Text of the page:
—It’s very important that you’re honest with your operator. It’s in the handbook.
—But what if I wasn’t? What would happen?
—It wouldn’t work.
—What does that mean?
—Best-case scenario, the simulation just wouldn’t start up. Worst-case, you might experience something—glitchy.
—Have you ever been to a hypnotist show?
—What? Yeah, back in college.
—You know how they start out with a large group of volunteers and kick people out as they go? Until they’re left with just a couple people who can be convinced that they’re chickens or eating an ice cream cone or covered with ants?
—We have to do the opposite, here. We have to watch out for those people. We’ve found that the ten to fifteen percent of nonpsychotic people who are hypnotically suggestible also tend to have a looser grip on the difference between fantasy and reality. Personally, I wonder if those people have a keener appreciation of books, plays, movies, video games—if they have more immersive experiences.
—What does that—
—But the simulation, you see, requires you to have a firm grasp on what is and isn’t real. We need clients to make a clean exit, such that the end of the simulation is akin to closing the book, turning off the console, walking out of the theater. It’s important that you’re honest with your operator, because the simulation does—interact physically with your brain.
We, the operators, also need to be absolutely certain about what is and isn’t real. This is all in the handbook.
—So if I lied and said my mother was alive, and you spun it up, and we had our day at the botanical garden, what could happen?
—At the end—
—You might not know she died.
—And you’d go back to your life, expecting her to be there, and she wouldn’t be. And ideally, the memory of her death and everything connected to it would come back to you on its own, once you’d talked to your friends and family, or you’d reconstruct it in such a way that it felt real enough. But it also might not. There might just be a hole there, an uncertainty that followed you for the rest of your life, that unraveled your reality around it. And that’s assuming, of course, the simulation itself ran the way we scripted it.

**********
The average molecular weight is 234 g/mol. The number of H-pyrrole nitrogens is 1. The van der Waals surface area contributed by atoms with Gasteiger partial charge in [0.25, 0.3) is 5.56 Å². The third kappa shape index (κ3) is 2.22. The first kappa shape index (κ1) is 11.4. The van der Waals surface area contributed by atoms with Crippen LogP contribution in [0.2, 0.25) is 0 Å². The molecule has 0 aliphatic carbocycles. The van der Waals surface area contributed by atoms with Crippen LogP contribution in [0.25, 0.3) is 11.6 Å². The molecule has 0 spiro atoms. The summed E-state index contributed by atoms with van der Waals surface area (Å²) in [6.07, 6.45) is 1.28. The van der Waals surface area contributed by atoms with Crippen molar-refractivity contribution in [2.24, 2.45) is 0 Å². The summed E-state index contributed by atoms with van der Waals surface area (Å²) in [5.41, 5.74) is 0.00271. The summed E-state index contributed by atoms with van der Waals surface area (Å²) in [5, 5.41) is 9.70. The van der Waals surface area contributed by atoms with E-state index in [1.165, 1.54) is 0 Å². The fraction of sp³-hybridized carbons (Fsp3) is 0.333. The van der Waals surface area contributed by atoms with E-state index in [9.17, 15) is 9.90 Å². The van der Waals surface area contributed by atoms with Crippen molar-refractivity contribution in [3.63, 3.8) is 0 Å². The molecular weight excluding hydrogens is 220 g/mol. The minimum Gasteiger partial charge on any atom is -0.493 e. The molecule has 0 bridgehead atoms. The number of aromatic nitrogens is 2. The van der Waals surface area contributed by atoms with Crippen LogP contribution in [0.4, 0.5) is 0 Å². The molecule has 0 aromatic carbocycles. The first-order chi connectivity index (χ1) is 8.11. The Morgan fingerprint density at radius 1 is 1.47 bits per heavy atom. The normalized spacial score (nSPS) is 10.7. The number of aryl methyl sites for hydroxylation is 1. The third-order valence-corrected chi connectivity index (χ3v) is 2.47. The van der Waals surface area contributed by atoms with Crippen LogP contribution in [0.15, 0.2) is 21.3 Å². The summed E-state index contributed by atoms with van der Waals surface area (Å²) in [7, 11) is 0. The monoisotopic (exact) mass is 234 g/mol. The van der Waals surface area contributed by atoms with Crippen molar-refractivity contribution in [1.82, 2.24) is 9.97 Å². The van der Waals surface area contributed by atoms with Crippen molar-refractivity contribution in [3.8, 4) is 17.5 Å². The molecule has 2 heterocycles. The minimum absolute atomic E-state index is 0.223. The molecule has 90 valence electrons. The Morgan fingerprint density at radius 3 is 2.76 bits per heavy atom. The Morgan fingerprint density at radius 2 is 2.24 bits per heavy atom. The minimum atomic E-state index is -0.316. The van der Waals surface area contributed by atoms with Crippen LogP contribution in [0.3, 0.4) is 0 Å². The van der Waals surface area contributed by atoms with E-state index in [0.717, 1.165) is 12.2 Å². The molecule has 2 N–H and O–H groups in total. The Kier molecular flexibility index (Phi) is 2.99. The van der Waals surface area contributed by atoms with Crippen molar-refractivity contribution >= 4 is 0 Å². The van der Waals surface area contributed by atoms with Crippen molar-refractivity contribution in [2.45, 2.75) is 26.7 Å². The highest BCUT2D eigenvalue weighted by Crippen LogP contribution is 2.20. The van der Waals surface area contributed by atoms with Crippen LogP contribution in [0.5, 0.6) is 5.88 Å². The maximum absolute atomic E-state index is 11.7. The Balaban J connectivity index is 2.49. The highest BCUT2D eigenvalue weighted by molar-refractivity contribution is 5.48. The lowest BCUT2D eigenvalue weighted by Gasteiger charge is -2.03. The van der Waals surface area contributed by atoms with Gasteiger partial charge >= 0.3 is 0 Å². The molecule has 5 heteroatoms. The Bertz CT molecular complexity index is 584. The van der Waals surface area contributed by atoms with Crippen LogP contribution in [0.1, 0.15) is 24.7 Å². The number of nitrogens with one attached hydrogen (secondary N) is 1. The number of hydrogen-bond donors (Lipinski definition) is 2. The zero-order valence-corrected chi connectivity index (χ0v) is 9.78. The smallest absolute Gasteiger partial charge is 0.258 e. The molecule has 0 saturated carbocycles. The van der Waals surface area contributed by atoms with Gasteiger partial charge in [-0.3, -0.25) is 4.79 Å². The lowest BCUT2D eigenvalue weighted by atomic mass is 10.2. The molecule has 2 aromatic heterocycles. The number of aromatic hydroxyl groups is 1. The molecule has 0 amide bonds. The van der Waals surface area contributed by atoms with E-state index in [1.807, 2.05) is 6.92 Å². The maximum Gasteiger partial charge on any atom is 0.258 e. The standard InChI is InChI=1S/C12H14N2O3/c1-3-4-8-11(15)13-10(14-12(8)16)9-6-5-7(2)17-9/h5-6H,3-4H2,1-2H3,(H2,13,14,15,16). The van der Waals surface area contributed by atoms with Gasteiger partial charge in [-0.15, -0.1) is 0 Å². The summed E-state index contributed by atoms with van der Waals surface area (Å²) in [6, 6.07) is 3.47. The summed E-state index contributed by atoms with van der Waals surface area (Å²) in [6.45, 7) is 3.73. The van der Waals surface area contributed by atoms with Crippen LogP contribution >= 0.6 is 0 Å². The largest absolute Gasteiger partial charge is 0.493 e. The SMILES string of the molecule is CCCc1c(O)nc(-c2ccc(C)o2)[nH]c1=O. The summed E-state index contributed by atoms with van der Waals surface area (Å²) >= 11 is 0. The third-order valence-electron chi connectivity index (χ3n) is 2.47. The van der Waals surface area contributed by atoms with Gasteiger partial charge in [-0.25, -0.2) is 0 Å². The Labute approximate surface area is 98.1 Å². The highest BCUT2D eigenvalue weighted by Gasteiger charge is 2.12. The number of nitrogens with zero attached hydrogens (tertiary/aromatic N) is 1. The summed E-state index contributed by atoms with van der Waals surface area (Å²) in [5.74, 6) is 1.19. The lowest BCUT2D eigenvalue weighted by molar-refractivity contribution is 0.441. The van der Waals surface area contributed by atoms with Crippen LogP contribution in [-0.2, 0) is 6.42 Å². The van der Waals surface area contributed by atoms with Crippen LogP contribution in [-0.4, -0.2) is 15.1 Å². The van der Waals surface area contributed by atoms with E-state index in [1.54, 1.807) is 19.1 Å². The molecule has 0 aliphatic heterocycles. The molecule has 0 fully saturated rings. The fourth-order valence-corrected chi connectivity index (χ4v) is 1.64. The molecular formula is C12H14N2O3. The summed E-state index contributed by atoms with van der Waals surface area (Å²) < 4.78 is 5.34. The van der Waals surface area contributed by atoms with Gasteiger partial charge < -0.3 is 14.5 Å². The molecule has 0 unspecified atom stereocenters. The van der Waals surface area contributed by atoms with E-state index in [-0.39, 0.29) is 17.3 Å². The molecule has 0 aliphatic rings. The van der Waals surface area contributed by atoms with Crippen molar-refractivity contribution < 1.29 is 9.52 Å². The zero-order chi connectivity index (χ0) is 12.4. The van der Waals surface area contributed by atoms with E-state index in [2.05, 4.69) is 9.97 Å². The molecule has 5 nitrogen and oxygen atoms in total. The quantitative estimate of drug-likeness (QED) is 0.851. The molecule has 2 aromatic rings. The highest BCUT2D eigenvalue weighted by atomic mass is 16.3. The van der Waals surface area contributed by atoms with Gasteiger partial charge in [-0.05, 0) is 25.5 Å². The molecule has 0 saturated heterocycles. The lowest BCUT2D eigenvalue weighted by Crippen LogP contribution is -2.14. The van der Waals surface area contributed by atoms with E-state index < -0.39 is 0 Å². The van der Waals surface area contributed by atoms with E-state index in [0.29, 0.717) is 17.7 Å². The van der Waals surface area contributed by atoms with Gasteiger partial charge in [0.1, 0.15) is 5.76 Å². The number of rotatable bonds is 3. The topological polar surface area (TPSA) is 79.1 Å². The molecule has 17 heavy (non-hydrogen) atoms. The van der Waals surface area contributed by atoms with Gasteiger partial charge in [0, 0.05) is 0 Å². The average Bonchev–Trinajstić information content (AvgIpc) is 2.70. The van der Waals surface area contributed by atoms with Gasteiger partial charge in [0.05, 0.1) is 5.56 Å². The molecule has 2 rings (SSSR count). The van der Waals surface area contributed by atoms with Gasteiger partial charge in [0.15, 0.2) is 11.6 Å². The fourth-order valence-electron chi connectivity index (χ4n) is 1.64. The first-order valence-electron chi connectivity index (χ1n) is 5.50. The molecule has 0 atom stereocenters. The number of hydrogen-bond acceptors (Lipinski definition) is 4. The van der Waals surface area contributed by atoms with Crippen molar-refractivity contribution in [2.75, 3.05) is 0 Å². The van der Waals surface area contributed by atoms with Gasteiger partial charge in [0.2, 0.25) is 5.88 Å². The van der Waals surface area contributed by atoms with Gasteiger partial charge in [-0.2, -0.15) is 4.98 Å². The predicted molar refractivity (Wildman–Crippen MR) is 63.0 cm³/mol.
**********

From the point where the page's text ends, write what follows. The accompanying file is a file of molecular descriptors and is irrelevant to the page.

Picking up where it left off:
—What do you mean? What else could happen?
—If I input the simulation on the assumption that your mother was alive, but your mind was very conscious of the fact that you lied, she could appear in both states simultaneously. Or not truly simultaneous, but flickering between them quickly enough as to appear simultaneous.
—She would appear both alive and dead.
—What would that even—like her corpse?
—It would depend on your conception of death. She might appear at several ages at once. She might be a ball of light, or nothing at all.
—That doesn’t sound so bad.
—It can be.
—Have you seen this happen? This specific glitch?
—What did they see?
—Their loved one had died in an accident, and they had been present. Driving. They were the driver.
—So what did they see?
—Let’s get back to your session for today. Is there something else I can do for you?
—I just… I really only came here to see my mom.
—Perhaps you’d like to experience a particular environment? Outer space? Swimming with dolphins?
—Can I go to India?
—Absolutely! Where in India?